November 2020

Church Again


I really didn't think they would come every Sunday. Only one family has a car. The rest have to come by bus, switching buses once or twice. It takes more than an hour to get to our house. They travel with children! But they came this Sunday and plan to return next Sunday. We enjoy the fellowship. Of course if a whole family with children makes a long bus journey for a morning church service that ends at 1pm, they get hungry. So far, some members have brought a light lunch, but if they're going to come regularly, we need to provide a more substancial meal. The plan for next Sunday is a fried egg on rice. (Equivalent to the North American PBJ.) We're learning. Most pastors concentrate on ministering to the adults, and forget about the kids. Faby is really good with the children, so we're focusing on that part of the service (as well as the lunch afterwards). All part of church.


Church in El Tingo


Since the Pandemic, the migrants from Capulispungo who live in Quito came for their second church service at our home. They came on October 12 for their first service, and they moved all their furniture to our house back on July 6th. We enjoyed seeing them all and holding fellowship together. They plan to hold another service here next Sunday. It's a big sacrifice for them, since they have to use the buses to get from Quito to our house in the valley. We'll see if they want to meet every week or less frequently.


Retreat in El Tingo


The Quichua tradition of a "fast" is like our "retreat", except that they skip lunch. We've known Geovanny, the pastor, for several years. He's a second generation immigrant, lives in Quito, and runs his own mechanics shop. This was their first church meeting since the Pandemic began in March. We had about twenty people, including children, and the activities ranged from conferences and testimonies to sports and games. We are thankful to be able to use our back yard for ministry. Next Sunday another Quichua church in Quito plans to hold their service here, Lord willing.


... but to serve.


So why would anyone volunteer to be the administrator of an 18-apartment building complex? Simply, to serve. I volunteered over a year ago to be the administrator of our complex in Riobamba. We have a suite on the top floor, and stay here when we visit the Quichua communities in Riobamba. Christ came not to be served but to serve. This is one way of doing so. The administrator oversees the maintenance and the accounts. Actually, the treasurer, Adriana, does most of the daily work: receiving monthly fees, and paying the cleaning service and the utility bills. But it's a service to our small community, and a way of demonstrating Christ's example. Since the pandemia, we spend most of our time in quarantine in our house in Quito, but we've been making monthly visits to check on things at the apartment complex. I called a meeting in August to elect a new committee, but the majority response over Whatsapp was to wait til the pandemia calms down. So we continue to serve.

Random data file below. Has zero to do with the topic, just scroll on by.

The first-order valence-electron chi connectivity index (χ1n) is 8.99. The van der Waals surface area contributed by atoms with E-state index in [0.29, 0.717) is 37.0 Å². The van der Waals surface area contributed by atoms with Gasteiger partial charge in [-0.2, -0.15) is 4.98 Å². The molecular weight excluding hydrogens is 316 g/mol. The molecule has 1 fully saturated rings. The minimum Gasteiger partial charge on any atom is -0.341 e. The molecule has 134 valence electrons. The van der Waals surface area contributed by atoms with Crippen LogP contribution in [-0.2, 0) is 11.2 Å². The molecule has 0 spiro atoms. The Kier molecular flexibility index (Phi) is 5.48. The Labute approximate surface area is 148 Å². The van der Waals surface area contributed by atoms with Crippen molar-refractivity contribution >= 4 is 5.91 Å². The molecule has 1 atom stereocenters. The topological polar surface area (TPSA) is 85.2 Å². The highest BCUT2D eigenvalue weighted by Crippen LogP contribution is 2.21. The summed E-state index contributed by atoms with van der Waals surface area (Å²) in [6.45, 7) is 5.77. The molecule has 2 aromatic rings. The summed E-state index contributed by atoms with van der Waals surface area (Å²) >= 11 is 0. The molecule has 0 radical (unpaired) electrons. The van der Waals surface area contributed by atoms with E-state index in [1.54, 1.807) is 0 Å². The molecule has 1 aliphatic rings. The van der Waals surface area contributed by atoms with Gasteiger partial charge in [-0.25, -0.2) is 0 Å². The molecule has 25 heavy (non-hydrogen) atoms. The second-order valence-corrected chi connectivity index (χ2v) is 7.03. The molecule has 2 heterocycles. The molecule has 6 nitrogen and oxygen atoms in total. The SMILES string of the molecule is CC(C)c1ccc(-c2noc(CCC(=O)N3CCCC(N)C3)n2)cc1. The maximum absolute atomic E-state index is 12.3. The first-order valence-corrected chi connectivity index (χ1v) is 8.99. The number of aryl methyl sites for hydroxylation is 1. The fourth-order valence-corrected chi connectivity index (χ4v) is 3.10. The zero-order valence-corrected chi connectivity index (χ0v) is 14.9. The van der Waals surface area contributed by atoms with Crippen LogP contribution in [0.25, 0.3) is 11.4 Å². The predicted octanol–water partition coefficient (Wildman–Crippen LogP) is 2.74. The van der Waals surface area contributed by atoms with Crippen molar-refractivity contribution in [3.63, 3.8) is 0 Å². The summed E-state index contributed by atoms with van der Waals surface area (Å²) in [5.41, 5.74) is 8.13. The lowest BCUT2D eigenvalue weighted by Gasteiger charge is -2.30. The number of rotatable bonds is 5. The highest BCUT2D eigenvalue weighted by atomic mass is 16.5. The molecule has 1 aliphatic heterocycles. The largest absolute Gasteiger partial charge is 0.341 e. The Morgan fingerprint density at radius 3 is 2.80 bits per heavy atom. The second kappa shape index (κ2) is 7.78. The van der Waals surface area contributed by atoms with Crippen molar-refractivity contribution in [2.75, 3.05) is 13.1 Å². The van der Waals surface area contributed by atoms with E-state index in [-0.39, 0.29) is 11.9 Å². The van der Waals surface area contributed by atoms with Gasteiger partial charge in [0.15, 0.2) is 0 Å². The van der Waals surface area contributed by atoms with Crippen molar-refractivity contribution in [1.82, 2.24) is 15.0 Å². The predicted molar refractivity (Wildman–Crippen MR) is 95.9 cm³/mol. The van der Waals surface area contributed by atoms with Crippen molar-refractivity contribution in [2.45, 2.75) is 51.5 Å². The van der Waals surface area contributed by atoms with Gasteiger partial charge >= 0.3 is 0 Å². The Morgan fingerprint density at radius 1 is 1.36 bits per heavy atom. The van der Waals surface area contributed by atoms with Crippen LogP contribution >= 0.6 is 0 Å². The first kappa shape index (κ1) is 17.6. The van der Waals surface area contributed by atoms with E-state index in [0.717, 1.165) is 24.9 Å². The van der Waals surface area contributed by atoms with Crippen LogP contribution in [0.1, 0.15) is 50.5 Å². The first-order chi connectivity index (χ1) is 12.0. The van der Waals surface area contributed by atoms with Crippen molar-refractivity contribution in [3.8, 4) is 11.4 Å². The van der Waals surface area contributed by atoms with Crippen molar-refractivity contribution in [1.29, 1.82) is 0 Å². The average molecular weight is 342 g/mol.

Back in Capulispungo


Our first visit to a community since the Pandemia began! Capulispungo celebrated the end of five years of planning for church construction and growth. They celebrated for two days, but we only attended Sunday during the day. I led the conference that morning. They wanted a workshop on the end times. I complied, but added my comments about the future vision for the church. In my opinion, they need to address two important issues for the future: nominalism and migration. The evangelical Quichua church is now seeing the second and third generations of Christians. Many grow up in the church without ever having a personal encounter with Jesus Christ. They think they're Christians, but they're not. The church needs to switch from activism to evangelism. The next generation needs to know the Lord. Second, just about all the members, sooner or later, are going to migrate to the city for work. I take that as a fact. To prevent the migration is fruitless, but to motivate them to learn all they can in the city on how to run a business/factory and then, after some years, to return to the community and start a business/factory in Capulispungo, is the future of the church and community. I have already seen two successful examples: weaving cloth and stamping caps. These two issues (nominalism and migration) are in my prayers for their future.